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UK Electricity Retailer – Good Energy sells itself on the basis that it supplies 100% green energy to its customers and also stimulates the progress of new renewable energy. It’s product is supported by green groups such as Friends of the Earth and the National Consumer Council.

Good Energy claims that it stimulates the progress of new renewables by ripping up its green obligation certificates (ROCs). This – in theory makes the certificates more scarce and the resulting effect is a hike in the market price for the ROCs, thereby stimulating more renewable energy development.

A green energy row has however broken out between Good Energy and competitor Ecotricity. Ecotricity CEO Dale Vince says that Good Energy has been lying about the percentage of ROCs it rips up – or ‘retires’.

According to Vince, Good Energy has been saying for some time that it retires 5% additional ROCs when in fact electricity regulator Ofgem – who holds the figures has confirmed that this is not the case. The Ecotricity boss accuses Good Energy of committing “serial deceit, perhaps fraud….Good Energy have been putting profits before promises, deceiving the consumer groups that have been recommending them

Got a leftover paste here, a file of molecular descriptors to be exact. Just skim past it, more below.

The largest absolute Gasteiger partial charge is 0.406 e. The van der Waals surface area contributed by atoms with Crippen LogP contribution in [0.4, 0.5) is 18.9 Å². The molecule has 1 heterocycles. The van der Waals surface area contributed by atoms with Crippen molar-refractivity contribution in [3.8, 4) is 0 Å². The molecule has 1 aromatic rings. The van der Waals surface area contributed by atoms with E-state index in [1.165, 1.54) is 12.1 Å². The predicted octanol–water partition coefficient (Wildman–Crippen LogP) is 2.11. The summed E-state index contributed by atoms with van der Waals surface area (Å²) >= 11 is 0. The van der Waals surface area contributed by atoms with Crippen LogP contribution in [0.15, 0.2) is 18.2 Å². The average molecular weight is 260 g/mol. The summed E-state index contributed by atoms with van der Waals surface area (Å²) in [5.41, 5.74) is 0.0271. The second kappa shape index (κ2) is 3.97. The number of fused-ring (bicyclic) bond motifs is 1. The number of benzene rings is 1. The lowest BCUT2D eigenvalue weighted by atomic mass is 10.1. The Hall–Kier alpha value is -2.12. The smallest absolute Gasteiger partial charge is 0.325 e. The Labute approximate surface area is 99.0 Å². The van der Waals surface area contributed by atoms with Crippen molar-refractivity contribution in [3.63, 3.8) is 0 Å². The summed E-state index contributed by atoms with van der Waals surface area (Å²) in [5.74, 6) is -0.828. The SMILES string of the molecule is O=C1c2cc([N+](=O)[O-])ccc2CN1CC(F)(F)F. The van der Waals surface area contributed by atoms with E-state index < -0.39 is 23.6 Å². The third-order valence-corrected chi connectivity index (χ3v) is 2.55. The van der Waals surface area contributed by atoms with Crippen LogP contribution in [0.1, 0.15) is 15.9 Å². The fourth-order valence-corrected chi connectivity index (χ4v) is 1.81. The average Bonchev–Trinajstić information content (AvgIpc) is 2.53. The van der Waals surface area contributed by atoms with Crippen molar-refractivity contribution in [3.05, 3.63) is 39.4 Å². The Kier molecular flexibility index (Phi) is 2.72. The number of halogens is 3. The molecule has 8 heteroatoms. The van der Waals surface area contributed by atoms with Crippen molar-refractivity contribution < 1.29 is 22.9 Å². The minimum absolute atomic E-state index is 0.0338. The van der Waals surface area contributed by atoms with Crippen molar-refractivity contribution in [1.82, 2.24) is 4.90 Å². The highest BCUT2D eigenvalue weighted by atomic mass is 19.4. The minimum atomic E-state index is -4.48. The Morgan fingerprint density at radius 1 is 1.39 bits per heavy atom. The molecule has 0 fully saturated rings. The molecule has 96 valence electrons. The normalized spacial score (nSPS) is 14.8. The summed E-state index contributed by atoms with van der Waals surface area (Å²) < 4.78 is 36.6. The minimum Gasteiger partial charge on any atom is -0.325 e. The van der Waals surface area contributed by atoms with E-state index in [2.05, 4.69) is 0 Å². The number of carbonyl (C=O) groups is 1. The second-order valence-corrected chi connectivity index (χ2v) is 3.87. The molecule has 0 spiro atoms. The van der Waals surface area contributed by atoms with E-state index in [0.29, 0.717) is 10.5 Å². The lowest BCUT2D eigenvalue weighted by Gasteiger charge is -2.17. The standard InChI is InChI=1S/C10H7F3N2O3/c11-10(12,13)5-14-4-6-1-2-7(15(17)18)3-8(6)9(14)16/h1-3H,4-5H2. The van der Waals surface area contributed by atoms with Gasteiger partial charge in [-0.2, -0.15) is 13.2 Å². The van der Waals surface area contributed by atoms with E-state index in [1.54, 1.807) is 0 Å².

Good Energy says on its website “We remove from circulation an equivalent of 5% of ROCs above the required for our annual obligation every year“. The company says that it has not been misleading and that the ‘equivalent of 5% ROCs’ is not the same as 5%. In 2006/2007 the company retired 2124 ROCs (around 41% of a 5% ROC retirement policy).

Choosing the greenest electricity supply is not straightforward. A key factor to bear in mind is that some retailers – such as Good Energy, provide 100% green electricity that they have bought but do not actually develop and build new renewable energy. Other suppliers such as npower Juice and Ecotricity actively seek to develop new renewable energy – building wind energy projects and spending money or R&D in new technologies such as tidal power. To find out more information on what companies are spending on new renewable energy technology ‘WhichGreen‘ energy tariff website puts together an annual league table. Scottish Power invested £300 million in total last year, although it is noted that this investment was in one mega onshore wind farm, just outside Glasgow.

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2 Responses

  1. Richard

    May 18th, 2009

    Just for clarity – the WhichGreen website is actually published by Ecotricity, so it is hardly an unbiased view.

  2. Hi Richard – a little more clarity :) :

    It is clear that Ecotricity publishes the WhichGreen information on the site: – however, the data itself comes from OFGEM and BWEA and all suppliers (including Good Energy) are given the opportunity to discuss/dispute/correct the figures before they are published.

    So regardless of who makes the information public – the data *is* unbiased.


    Paul – Online Community Manager – Ecotricity

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